This loss was essentially the final dagger in the Kings’ already dying playoff dreams, and you could hear that in the voice of the Kings’ announcers on that final shot.
Brooklyn is going to make the playoffs and be a tough out for somebody in the first round.
Russell is a restricted free agent who is going to get PAID this summer.
2) James Harden has now had a 30+ point game on every other team in NBA this season. Which is the more impressive feat from James Harden:
That he has now scored 30 points on all 29 other teams in the NBA this season, a feat he capped off by dropping 31 on the Hawks’ Tuesday in a win.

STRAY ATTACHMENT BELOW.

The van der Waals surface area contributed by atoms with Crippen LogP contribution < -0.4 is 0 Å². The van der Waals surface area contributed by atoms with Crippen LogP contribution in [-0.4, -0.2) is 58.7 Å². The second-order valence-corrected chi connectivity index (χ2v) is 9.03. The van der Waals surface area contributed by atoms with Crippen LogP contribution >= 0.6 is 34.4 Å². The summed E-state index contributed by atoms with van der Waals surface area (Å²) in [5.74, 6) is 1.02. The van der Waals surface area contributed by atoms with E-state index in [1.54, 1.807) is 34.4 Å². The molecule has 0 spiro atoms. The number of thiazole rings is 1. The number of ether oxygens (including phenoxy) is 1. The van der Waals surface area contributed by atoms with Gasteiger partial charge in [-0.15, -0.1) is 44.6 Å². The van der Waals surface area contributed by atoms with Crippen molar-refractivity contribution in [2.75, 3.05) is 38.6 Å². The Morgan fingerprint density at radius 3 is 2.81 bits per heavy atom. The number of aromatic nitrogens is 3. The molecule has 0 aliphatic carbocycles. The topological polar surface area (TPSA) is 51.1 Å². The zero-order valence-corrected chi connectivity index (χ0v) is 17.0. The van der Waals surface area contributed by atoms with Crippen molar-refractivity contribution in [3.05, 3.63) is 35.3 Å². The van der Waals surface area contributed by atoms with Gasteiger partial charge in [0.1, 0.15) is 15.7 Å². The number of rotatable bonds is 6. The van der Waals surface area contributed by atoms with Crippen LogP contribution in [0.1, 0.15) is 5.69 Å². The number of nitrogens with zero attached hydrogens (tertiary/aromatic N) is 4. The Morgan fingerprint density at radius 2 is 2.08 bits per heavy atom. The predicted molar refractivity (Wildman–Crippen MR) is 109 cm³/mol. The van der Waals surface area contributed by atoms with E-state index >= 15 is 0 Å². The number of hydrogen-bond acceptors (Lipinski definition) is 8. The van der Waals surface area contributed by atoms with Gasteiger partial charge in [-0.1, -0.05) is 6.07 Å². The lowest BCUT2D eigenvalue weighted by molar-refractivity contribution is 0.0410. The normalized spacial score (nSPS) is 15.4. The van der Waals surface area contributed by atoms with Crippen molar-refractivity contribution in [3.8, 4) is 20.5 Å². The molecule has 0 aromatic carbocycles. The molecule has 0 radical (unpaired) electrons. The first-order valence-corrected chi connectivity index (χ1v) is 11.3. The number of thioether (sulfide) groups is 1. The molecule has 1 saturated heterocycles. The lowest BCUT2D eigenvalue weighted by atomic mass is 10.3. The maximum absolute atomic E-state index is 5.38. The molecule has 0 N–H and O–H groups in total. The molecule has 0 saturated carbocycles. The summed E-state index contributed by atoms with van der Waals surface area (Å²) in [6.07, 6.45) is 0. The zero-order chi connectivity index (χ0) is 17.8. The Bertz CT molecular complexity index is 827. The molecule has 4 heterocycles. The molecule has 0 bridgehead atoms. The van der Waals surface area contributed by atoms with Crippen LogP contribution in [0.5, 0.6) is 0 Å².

Or that he has now has taken more threes in a season than any player in NBA history. Stephen Curry had the record at 886 during the 2015-16 season, but with his 11 on Tuesday Harden is now up to 890 attempts. And counting. He’s shooting 35.5 percent on them, by the way.
Or maybe his best play of the night is what Harden did to Kent Bazemore.
We’re going to go with the 30-points on all 29 teams as being the more impressive. The last guy to drop 30+ on every team was Michael Jordan, but that was “just” 27 teams because the league expanded in 2004.
Either way, it’s been an MVP-level season (whether he wins the award or not he played well enough to get it).